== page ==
Principal Helpline: What if the Teacher Is the Bully?

The bully isn’t always another child.

Teacher Bully


I’m principal of a K-8 building. Recently the parents of a third grader came to see me. They were concerned that their son Ernie had started saying he doesn’t want to come to school. His teacher is always yelling at him, he says, and worst of all, she makes fun of him in front of the other kids. The parents admit their boy is “kind of an itch,” but they suspect that Ernie may be right when he says that his teacher doesn’t like him. I’m wondering if his teacher is a bully. Any ideas?


We certainly don’t like to think about adults bullying kids, but your question reminds me of a similar experience I once had. I was making the rounds and I stopped outside a second grade classroom. The door was open, and I observed a teacher calling a student out in a way that I thought was embarrassing for the student.

Later, with my office door closed, I said, “You know that we don’t tolerate bullying in this school – not from kids, and certainly not from adults. I think you were bullying this child.”

“You don’t know what a challenge that kid is,” she said.  She paused. And then, to her credit she added, “But I should not have ridiculed him in front of the class. That was wrong.”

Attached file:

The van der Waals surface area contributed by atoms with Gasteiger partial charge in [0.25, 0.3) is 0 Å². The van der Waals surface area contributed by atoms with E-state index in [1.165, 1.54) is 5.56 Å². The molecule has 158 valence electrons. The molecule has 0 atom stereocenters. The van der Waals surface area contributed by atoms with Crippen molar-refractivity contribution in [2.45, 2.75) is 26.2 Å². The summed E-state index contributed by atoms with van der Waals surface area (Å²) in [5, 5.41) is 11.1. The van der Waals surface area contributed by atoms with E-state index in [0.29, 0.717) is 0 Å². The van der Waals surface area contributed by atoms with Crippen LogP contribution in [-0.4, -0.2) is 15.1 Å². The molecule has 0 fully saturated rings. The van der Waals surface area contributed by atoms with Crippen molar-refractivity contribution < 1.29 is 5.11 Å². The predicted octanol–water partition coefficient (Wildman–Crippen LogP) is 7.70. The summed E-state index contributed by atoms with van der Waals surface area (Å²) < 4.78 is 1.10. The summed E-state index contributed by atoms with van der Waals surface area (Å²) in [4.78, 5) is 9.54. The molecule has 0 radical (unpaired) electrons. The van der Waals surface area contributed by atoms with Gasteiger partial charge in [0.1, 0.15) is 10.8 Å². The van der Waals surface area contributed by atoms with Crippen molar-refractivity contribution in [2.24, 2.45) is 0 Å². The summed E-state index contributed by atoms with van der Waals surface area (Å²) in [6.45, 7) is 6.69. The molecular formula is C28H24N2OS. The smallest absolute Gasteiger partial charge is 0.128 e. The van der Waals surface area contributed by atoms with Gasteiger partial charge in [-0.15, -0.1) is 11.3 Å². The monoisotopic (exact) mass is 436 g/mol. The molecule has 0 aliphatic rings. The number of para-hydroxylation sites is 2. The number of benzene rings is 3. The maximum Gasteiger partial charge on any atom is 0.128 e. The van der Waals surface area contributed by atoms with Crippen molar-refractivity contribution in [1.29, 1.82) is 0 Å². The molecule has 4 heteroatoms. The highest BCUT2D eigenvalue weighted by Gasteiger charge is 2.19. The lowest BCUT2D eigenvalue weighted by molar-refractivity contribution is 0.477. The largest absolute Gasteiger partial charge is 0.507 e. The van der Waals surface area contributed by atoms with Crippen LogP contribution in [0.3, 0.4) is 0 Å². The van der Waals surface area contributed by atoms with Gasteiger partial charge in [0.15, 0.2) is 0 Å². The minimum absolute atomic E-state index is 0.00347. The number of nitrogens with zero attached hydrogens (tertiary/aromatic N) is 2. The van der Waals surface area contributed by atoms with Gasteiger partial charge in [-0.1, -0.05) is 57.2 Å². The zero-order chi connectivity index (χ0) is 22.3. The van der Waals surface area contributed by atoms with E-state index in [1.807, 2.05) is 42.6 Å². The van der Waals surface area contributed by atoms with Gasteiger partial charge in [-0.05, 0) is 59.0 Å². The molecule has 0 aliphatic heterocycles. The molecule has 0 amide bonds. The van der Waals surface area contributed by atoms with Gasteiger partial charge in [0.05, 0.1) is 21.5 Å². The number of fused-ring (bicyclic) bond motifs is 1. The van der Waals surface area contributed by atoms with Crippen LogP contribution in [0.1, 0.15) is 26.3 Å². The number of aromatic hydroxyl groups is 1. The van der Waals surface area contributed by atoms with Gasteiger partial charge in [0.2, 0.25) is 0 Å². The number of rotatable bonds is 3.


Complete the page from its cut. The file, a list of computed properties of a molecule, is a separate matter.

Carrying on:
Sometimes teachers get frustrated with certain students. Often, the kid in question is an active boy – an “itch” as Ernie’s parents described him.  Some kids can really try a teacher’s patience. But there is an enormous inequality of power between teachers and kids in the classroom, and bullying is easy – and totally unacceptable.


Ask the parents to meet with you and the teacher so they can express their concerns to her directly.  The teacher will have the opportunity to talk about the child’s behavior in her class.  Oftentimes just putting the issue on the table brings an end to bullying behavior. No teacher wants to meet with parents a second time on the same topic with the principal present. You may want to follow up privately with the teacher to be sure the message was delivered clearly and that there is a plan in place to work with Ernie.

In my experience it’s not often that a teacher resorts to this kind of behavior, but it happens. And when it does, the best thing to do is to confront the problem head-on and be sure your faculty knows where you stand on the issue of bullying.

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